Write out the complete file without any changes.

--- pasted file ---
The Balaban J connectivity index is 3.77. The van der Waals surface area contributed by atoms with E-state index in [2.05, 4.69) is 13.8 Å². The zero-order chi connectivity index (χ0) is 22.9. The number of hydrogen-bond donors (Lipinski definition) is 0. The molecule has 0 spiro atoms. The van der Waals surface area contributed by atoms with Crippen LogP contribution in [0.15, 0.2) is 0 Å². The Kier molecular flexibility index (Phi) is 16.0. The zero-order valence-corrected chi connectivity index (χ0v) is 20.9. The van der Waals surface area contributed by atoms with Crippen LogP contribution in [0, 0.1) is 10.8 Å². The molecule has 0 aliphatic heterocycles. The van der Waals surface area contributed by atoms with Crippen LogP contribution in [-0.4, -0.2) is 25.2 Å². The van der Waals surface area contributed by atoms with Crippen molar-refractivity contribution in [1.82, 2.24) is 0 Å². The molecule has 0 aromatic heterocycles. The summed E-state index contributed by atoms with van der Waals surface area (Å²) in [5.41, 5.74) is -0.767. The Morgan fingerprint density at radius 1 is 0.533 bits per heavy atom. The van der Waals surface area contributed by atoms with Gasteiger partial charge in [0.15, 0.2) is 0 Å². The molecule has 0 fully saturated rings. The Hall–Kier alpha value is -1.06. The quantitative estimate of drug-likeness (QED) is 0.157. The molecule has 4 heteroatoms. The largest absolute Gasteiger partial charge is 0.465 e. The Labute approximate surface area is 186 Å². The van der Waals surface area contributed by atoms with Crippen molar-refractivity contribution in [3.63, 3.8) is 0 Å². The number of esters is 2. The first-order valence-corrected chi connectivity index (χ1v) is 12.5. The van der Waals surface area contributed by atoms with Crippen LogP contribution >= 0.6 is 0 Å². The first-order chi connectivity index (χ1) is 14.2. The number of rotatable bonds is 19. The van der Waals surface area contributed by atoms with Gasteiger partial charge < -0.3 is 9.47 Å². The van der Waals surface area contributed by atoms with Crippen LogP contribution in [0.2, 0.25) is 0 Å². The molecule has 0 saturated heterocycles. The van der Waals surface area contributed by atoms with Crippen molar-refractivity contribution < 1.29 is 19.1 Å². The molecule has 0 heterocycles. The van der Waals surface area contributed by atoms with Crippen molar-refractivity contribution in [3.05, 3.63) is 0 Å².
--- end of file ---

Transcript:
The Balaban J connectivity index is 3.77. The van der Waals surface area contributed by atoms with E-state index in [2.05, 4.69) is 13.8 Å². The zero-order chi connectivity index (χ0) is 22.9. The number of hydrogen-bond donors (Lipinski definition) is 0. The molecule has 0 spiro atoms. The van der Waals surface area contributed by atoms with Crippen LogP contribution in [0.15, 0.2) is 0 Å². The Kier molecular flexibility index (Phi) is 16.0. The zero-order valence-corrected chi connectivity index (χ0v) is 20.9. The van der Waals surface area contributed by atoms with Crippen LogP contribution in [0, 0.1) is 10.8 Å². The molecule has 0 aliphatic heterocycles. The van der Waals surface area contributed by atoms with Crippen LogP contribution in [-0.4, -0.2) is 25.2 Å². The van der Waals surface area contributed by atoms with Crippen molar-refractivity contribution in [1.82, 2.24) is 0 Å². The molecule has 0 aromatic heterocycles. The summed E-state index contributed by atoms with van der Waals surface area (Å²) in [5.41, 5.74) is -0.767. The Morgan fingerprint density at radius 1 is 0.533 bits per heavy atom. The van der Waals surface area contributed by atoms with Gasteiger partial charge in [0.15, 0.2) is 0 Å². The molecule has 0 fully saturated rings. The Hall–Kier alpha value is -1.06. The quantitative estimate of drug-likeness (QED) is 0.157. The molecule has 4 heteroatoms. The largest absolute Gasteiger partial charge is 0.465 e. The Labute approximate surface area is 186 Å². The van der Waals surface area contributed by atoms with Crippen molar-refractivity contribution in [3.63, 3.8) is 0 Å². The number of esters is 2. The first-order valence-corrected chi connectivity index (χ1v) is 12.5. The van der Waals surface area contributed by atoms with Crippen LogP contribution >= 0.6 is 0 Å². The first-order chi connectivity index (χ1) is 14.2. The number of rotatable bonds is 19. The van der Waals surface area contributed by atoms with Gasteiger partial charge < -0.3 is 9.47 Å². The van der Waals surface area contributed by atoms with Crippen LogP contribution in [0.2, 0.25) is 0 Å². The molecule has 0 saturated heterocycles. The van der Waals surface area contributed by atoms with Crippen molar-refractivity contribution < 1.29 is 19.1 Å². The molecule has 0 heterocycles. The van der Waals surface area contributed by atoms with Crippen molar-refractivity contribution in [3.05, 3.63) is 0 Å².